|| Average minimum, maximum and mean temperature
|Source: Petaling jaya meteorological station
|| Simulated, observed and actual yield within the best management
|*Source: Department of Agriculture, Malaysia
|| Effect of 2°C increase in temperature on rice yield
|Note: CO2 = 383 ppm
However, in this study, increasing both the temperature and CO2
level would have profound negative effects on the rice yield.
Economic impacts of climate change: Increasing the temperature by 2°C would decrease the rice yield by 0.359 t ha-1. By multiplying the yield loss by the planted area for each year, the estimated average production loss from 1999 to 2007 would be 147,755 metric tone (Table 5). With the average price of rice of RM1.10, the average of economic loss for the second scenario is estimated to be RM162.531 million per year. Under third scenario (increasing both temperature 2°C and CO2 574 ppm), the average of yield loss would be 0.689 t ha-1 and the economic loss would be RM299.145 million per year (Table 6).
|| Comparison of yield (kg ha-1) with increased in
temperature and CO2 concentration and base level
|| Economic loss in the second scenario
|Average = 162,530.53
|| Economic loss in the third scenario
|Average = 299,145.10
Results have indicated that the increase in temperature by 2°C at the current
level of CO2 concentration, the rice yield would be declined. Such
finding corresponds to the findings of Furuya and Koyama
(2005). Temperature affects both the photoperiod-sensitive and photoperiod-insensitive
cultivars (Alagarswamy et al., 1998). Generally,
high temperature accelerates heading and low temperature delays heading. Moreover
high temperature delays flowering. Increased temperature can cause increased
plant growth rate and decreased growth duration leading to shorter grain filling
period (Streck, 2005).
On the other hand, increasing atmospheric CO2 concentration could
only have beneficial effects on rice production. Potentially great negative
effects are also possible, if maximum daily atmospheric temperatures also rise.
With increasing temperatures at higher CO2 levels the decline in
rice production will be much higher. Substantial reduction in rice yield as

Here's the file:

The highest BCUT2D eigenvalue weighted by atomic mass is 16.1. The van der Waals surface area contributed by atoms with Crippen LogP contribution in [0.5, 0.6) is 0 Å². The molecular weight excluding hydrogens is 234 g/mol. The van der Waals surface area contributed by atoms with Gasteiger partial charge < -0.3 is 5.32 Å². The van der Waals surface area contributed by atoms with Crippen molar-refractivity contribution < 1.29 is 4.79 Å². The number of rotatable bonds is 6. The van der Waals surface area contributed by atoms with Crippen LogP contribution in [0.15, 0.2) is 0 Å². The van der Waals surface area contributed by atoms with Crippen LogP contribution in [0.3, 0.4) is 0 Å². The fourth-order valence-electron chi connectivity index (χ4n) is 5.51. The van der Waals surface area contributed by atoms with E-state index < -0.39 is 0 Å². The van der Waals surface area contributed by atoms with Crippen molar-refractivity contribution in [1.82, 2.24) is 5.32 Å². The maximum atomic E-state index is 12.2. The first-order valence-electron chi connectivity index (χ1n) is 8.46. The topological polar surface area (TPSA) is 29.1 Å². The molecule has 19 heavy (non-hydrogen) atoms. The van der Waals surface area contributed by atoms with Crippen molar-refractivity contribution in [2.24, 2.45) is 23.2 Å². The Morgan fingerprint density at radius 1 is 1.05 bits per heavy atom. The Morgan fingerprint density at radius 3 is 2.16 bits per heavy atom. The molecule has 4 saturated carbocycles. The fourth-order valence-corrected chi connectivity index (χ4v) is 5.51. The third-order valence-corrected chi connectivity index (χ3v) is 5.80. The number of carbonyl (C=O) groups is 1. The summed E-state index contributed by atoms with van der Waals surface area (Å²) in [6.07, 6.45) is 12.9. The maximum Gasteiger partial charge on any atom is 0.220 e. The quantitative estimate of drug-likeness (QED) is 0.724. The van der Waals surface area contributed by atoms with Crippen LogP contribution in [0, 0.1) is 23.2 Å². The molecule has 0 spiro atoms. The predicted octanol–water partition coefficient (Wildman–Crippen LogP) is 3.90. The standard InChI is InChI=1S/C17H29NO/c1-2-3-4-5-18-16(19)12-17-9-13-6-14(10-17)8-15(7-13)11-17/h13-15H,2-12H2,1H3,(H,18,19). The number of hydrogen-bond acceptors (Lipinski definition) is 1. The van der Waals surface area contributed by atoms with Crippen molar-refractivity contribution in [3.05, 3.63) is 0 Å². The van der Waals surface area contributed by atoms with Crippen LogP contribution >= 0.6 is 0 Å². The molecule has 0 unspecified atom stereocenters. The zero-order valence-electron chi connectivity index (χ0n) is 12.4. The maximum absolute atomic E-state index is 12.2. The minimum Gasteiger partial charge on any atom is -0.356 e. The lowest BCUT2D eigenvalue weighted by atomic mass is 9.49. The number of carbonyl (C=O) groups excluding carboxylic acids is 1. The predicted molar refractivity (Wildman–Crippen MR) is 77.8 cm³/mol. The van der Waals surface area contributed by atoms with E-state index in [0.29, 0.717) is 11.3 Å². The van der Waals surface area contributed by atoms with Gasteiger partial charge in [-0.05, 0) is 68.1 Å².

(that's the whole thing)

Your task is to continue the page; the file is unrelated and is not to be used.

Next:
a result of increased temperature will not usually compensated by increased
level of CO2. Matthews et al. (1997)
reported that increase in CO2 level will increase yields and while
increment in temperature will reduce yields. The results of this study are consistent
with the findings of Resenzweig and Hillel (1995), Singh
et al. (1996), Timsina and Humphreys (2006)
and Krishnan et al. (2007). Increased CO2
and higher temperatures have a negative effect on both photosynthesis and growth
of crops. Thus, it seems that there is interactive effect of CO2
and temperature on rice yield.
Results showed that if temperature increases by 2°C and also the level of carbon dioxide increases to 574 ppm, the economic loss will be very high and it will effect on the market price of rice. Crops that decline in supply will rise in price. Higher prices reduce consumption levels and adversely affect on consumer welfare. Thus, future food supply may be directly threatened by the scenario of climate change.
Adaptation and mitigation strategies: The Malaysian rice industry is
highly regulated. Adaptation strategies could help mitigate the impact of climate
change on the world's poor. Designating paddy producing areas is one of the
major strategies whereby the eight granary areas are designated as permanent
paddy producing areas, to realise a minimum self-sufficiency level for rice
of 65% (FAO, 2005).